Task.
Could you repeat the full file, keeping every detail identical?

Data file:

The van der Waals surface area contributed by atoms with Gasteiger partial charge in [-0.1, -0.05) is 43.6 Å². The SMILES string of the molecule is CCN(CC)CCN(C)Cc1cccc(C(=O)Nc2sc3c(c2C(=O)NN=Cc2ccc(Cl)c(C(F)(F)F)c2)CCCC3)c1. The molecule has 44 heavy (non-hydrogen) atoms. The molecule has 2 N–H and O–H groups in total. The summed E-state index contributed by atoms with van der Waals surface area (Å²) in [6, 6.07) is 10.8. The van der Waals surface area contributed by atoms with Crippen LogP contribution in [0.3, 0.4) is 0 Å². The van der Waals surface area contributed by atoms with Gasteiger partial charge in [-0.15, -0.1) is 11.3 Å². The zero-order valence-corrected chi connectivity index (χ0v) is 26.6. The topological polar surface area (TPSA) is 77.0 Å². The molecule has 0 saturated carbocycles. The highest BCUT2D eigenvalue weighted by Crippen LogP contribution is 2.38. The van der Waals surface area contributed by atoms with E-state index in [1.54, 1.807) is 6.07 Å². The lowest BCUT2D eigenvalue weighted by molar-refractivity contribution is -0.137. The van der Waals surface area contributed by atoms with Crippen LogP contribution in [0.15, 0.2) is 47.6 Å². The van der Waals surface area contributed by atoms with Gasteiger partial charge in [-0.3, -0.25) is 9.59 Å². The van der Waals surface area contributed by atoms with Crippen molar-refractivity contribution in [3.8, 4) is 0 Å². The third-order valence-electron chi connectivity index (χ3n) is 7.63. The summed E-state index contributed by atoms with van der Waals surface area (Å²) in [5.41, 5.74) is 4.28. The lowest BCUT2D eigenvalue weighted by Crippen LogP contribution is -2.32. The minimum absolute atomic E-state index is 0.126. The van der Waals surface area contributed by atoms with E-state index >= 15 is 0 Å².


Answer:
The van der Waals surface area contributed by atoms with Gasteiger partial charge in [-0.1, -0.05) is 43.6 Å². The SMILES string of the molecule is CCN(CC)CCN(C)Cc1cccc(C(=O)Nc2sc3c(c2C(=O)NN=Cc2ccc(Cl)c(C(F)(F)F)c2)CCCC3)c1. The molecule has 44 heavy (non-hydrogen) atoms. The molecule has 2 N–H and O–H groups in total. The summed E-state index contributed by atoms with van der Waals surface area (Å²) in [6, 6.07) is 10.8. The van der Waals surface area contributed by atoms with Crippen LogP contribution in [0.3, 0.4) is 0 Å². The van der Waals surface area contributed by atoms with Gasteiger partial charge in [-0.15, -0.1) is 11.3 Å². The zero-order valence-corrected chi connectivity index (χ0v) is 26.6. The topological polar surface area (TPSA) is 77.0 Å². The molecule has 0 saturated carbocycles. The highest BCUT2D eigenvalue weighted by Crippen LogP contribution is 2.38. The van der Waals surface area contributed by atoms with E-state index in [1.54, 1.807) is 6.07 Å². The lowest BCUT2D eigenvalue weighted by molar-refractivity contribution is -0.137. The van der Waals surface area contributed by atoms with Crippen LogP contribution in [0.15, 0.2) is 47.6 Å². The van der Waals surface area contributed by atoms with Gasteiger partial charge in [-0.3, -0.25) is 9.59 Å². The van der Waals surface area contributed by atoms with Crippen molar-refractivity contribution in [3.8, 4) is 0 Å². The third-order valence-electron chi connectivity index (χ3n) is 7.63. The summed E-state index contributed by atoms with van der Waals surface area (Å²) in [5.41, 5.74) is 4.28. The lowest BCUT2D eigenvalue weighted by Crippen LogP contribution is -2.32. The minimum absolute atomic E-state index is 0.126. The van der Waals surface area contributed by atoms with E-state index >= 15 is 0 Å².